I'm not sure which part of the program is actually taking all the time. Seems like the call to SPI is pretty slow and taking 10-15 ms to complete. Weird that by itself it takes microseconds.

I normally write this type of stuff in C on embedded devices but I'm not quite as familiar with writing close to hardware on a raspberry pi.

I also switched the library I'm using for holding data in memory, which seems to have slowed things down considerably as well. I'll at with yanking calls and seeing where the delay is.

One of my frustrations is that I cannot seem to find how to create a periodic timer that isn't affected by the function it runs. It's annoying because this is trivial to do with hardware timers in c, but I can't find a way in python lol

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Re: ABS Hacking

Postby jlvaldez » Sat Aug 01, 2020 3:37 am

After a nights rest and coming back to it, I switch my row library to be a simple python list instead of Pandas (python library). I also moved some stuff around in the code and made a few things lighter.

I am now able to get ~150 samples/second with decent accuracy. If I renice the process to -20, timing gets more consistent. I have a flip switch input that starts and stops the datalogs.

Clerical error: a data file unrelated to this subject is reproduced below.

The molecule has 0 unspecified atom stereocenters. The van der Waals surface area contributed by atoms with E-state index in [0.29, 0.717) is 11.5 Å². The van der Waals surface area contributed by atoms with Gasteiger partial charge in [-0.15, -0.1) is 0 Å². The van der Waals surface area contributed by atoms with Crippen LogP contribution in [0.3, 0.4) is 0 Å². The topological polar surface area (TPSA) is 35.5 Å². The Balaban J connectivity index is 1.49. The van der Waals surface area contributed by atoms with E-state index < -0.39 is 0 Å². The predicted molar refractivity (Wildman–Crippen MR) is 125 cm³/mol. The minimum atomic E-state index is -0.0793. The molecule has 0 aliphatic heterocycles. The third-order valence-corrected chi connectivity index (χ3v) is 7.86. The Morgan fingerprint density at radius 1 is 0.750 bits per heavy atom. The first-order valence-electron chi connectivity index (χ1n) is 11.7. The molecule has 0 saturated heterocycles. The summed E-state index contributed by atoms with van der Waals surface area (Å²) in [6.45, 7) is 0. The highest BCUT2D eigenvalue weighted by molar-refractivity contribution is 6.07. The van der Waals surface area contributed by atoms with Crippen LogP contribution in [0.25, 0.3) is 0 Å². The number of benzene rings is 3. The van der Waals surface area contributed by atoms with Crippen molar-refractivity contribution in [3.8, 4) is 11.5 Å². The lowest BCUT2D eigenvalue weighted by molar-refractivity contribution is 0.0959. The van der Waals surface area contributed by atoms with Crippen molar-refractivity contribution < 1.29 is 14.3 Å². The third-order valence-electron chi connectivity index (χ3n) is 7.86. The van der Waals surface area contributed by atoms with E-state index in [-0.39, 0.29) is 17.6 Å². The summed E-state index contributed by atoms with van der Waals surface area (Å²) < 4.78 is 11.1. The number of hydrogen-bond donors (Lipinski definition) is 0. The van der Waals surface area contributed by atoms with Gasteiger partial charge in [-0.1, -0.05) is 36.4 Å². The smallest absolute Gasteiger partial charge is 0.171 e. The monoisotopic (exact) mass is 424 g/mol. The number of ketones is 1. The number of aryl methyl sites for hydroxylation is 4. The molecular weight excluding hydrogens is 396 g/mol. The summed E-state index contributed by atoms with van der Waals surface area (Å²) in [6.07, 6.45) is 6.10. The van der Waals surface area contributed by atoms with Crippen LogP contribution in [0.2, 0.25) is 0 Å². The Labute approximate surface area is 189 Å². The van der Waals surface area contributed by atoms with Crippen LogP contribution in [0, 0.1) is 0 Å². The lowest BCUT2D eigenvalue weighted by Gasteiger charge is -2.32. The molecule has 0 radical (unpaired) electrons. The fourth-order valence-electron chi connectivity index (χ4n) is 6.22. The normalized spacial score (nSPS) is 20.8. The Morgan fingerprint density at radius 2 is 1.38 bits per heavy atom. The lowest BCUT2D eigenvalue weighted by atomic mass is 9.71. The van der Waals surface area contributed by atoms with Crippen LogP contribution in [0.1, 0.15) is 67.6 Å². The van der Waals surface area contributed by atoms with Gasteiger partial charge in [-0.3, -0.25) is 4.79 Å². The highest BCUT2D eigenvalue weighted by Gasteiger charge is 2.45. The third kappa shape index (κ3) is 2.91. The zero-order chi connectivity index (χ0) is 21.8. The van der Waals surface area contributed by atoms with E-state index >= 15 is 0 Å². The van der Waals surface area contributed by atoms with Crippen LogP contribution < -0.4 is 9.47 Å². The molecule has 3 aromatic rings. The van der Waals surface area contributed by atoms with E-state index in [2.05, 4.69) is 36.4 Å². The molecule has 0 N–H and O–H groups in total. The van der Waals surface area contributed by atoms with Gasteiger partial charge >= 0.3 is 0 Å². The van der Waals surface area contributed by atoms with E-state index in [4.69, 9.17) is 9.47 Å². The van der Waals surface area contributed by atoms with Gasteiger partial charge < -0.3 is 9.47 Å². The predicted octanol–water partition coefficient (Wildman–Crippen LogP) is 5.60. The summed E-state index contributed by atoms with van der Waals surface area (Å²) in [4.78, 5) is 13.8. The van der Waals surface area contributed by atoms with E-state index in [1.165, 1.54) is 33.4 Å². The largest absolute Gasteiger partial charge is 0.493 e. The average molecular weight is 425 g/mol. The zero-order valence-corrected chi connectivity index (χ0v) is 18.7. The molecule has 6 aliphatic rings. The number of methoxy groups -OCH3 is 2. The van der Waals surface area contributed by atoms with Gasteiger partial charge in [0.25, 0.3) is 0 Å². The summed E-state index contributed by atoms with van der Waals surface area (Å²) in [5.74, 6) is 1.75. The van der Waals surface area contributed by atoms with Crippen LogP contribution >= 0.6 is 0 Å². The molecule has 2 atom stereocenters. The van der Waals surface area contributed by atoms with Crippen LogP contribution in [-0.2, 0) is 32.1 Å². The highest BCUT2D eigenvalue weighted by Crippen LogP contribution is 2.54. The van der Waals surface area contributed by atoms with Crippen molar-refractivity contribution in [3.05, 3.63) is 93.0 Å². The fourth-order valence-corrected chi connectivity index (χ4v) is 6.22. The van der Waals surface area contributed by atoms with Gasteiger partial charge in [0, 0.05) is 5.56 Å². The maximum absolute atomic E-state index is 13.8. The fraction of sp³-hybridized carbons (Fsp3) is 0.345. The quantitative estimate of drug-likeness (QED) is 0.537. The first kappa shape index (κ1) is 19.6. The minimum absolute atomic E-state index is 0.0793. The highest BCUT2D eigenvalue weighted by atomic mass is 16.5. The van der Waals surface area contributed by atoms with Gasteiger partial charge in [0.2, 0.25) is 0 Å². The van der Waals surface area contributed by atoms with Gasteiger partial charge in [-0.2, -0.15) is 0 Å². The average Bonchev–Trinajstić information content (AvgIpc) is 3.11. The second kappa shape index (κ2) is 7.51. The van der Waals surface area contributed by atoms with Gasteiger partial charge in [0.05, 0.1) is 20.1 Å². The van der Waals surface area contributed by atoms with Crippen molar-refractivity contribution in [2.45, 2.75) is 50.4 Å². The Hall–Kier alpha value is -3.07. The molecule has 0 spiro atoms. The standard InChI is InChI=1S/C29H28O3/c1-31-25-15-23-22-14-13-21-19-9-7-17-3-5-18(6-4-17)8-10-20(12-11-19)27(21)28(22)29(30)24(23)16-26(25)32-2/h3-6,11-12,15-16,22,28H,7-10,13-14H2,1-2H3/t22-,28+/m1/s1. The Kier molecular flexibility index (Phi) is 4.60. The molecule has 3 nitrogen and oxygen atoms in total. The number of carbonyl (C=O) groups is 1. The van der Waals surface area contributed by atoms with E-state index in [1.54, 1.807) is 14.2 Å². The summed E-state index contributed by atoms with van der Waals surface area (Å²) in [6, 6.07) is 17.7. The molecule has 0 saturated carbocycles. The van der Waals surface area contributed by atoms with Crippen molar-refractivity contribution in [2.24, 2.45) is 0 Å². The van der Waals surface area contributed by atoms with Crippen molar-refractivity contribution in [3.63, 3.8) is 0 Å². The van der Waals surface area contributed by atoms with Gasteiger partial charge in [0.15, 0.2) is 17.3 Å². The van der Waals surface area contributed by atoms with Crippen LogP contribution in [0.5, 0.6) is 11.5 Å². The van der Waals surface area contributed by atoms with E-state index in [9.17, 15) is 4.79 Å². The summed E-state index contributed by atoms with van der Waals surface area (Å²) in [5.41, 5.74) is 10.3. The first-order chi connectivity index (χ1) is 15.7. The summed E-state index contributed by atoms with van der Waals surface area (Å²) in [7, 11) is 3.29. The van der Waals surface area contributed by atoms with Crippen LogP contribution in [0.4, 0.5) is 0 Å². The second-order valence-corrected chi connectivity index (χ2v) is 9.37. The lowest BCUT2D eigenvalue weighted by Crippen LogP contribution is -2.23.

Turns out the majority of my slow down was trying to "dynamically" put my rows together. I had a list of parameters i wanted it to log, and then it would perform an indexing function on each of them to find which index to pull the data from. This was very slow. Removing this and making it static was the single biggest speed up. I'll play with it later to have it perform indexing only once and then itll populate a list of indexes so it doesn't have to look up the index every iteration. I figured it'd be slow, but I didn't think it would affect it that much.

Python is definitely not geared for this, but it is working at lower logging rates if you put higher priority on it.

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Re: ABS Hacking

Postby Gampy » Sat Aug 01, 2020 4:06 am

Awe shucks, stuck my nose in where it wasn't needed ... o-wells win some, loose some!

I'll just set back and watch in amazement as you meander the paths of your endeavor ...
Temporary is a permanent problem!

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Re: ABS Hacking

Postby jlvaldez » Sun Aug 02, 2020 9:17 am

I like the ideas, keep em coming :) you've got a lot more experience with this type of software than I do. I deal with low level embedded stuff for work and almost never write for an OS.